Travels with Myself

A Journal of Discovery and Transition
Doug Jordan, Author

23.13 The Question of Suicide, revisited

This may not be a post for everyone, so feel free to look away.  When it comes to talk of death and dying, most people do just that, look away.

Google ‘suicide’ and the first entry that comes up is a suicide prevention hotline number, in large pitch font: 

Talk Suicide Canada

Hours: Available 24/7/365 for calls; 4 PM—12 AM ET for texts; Learn more


It’s not surprising. A first world country like Canada takes a dim view of suicide – an unnecessary death should be prevented – and heavily links suicide with depression. And who could disagree that progressive societies should channel resources to provide remediation of a debilitating disease such as depression.

On the other hand, Canada now leads the way in providing resources to citizens who are determined to terminate their lives and support them and their loved ones in ameliorating this very difficult process. 

Navigating this philosophical and moral question – terminating one’s own life – is exceedingly complicated. 

The contemplation of one’s death, as we discussed int the last post, and with equanimity, is challenging enough. But death by one’s own hand is the most challenging thing of all. And made more complicated by the cultural context in which it is done. 

Amongst Christian European cultures the sanctity of life tends to trump other societal values. For this reason, a core human value (and it seems in almost every society whether Christian or not), is that one may not take the life of another person. The right to life is a fundamental freedom. Only god may intercede in a life – god giveth, and god taketh away.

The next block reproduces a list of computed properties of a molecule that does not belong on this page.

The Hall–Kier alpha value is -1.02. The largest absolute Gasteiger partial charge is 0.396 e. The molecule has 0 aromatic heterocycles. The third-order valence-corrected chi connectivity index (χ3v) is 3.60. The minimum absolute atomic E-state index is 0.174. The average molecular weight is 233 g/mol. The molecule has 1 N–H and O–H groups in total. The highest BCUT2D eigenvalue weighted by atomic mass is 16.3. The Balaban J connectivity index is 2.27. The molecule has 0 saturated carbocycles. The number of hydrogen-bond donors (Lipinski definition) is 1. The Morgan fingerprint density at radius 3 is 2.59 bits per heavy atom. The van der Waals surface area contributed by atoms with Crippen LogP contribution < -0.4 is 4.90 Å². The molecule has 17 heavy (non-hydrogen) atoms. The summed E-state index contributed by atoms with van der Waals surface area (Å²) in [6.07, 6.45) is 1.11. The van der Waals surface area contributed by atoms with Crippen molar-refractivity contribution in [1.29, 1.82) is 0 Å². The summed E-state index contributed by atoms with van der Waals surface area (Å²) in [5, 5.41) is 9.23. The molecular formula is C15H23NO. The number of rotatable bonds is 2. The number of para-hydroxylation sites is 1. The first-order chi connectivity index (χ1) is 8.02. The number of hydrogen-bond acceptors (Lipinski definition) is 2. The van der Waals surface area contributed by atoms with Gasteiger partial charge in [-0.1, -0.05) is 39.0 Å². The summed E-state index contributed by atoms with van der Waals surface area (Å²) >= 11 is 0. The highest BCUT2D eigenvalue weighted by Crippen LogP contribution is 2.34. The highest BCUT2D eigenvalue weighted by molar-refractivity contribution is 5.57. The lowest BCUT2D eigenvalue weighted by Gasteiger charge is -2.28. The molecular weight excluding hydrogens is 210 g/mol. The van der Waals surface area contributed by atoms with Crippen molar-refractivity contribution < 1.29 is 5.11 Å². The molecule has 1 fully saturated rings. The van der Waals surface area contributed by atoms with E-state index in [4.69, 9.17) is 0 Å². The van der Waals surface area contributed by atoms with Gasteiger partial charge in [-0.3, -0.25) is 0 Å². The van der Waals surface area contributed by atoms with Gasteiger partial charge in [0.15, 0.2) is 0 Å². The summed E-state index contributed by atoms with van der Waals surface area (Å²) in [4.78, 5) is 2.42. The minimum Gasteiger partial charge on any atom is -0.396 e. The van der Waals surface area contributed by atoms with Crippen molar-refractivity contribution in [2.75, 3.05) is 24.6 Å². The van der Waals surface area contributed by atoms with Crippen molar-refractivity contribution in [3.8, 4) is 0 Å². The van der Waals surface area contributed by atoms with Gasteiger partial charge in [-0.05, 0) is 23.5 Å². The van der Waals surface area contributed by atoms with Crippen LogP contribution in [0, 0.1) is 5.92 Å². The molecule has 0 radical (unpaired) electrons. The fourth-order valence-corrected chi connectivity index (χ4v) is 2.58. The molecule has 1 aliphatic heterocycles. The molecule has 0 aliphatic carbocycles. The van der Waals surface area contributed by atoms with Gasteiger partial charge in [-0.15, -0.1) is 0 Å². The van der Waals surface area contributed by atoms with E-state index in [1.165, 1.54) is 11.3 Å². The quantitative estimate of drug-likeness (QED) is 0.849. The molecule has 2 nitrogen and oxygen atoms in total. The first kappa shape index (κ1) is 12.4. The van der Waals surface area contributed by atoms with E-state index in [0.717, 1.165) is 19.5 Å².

Some sects, and even some [Christian] subsects, don’t have the same regard for this value – murder is just another tool for asserting your will and power over obstacles frustrating the achievement of your goals: The Cosa Nostra, and Chinese Triads. And of course, murder by the state in the name of ‘legal’ warfare is mostly seen as justifiable. 


The sanctity of life may be sacrosanct in most human societies, but not always: Amongst pragmatic survivalists, even if Christian, unburdening the tribe or family of a serious liability was once seen as entirely valid and normal, just as drowning a litter of unwanted kittens in a rain barrel was perfectly acceptable.

More than merely god-given, the right to life may also have been a condition of tribal survival: in early, and even recent, desperate, times when the tribe or family was constantly threatened by death and devastation, famine and pestilence, survival of the tribe depended tremendously on the critical mass of the population – hence God’s edict to man to ‘go forth and multiply’, as well as ‘thou shalt not kill’.

So here we have a moral dichotomy: on the one hand the sanctity of life was god-given in order for humanity to thrive, yet on the other hand, humans may freely exterminate anyone who may be a threat to the survival of the tribe – tribal warfare, and elimination of any liability to the tribe such as deformed babies and infirm oldsters. The survival of the tribe trumps all other considerations.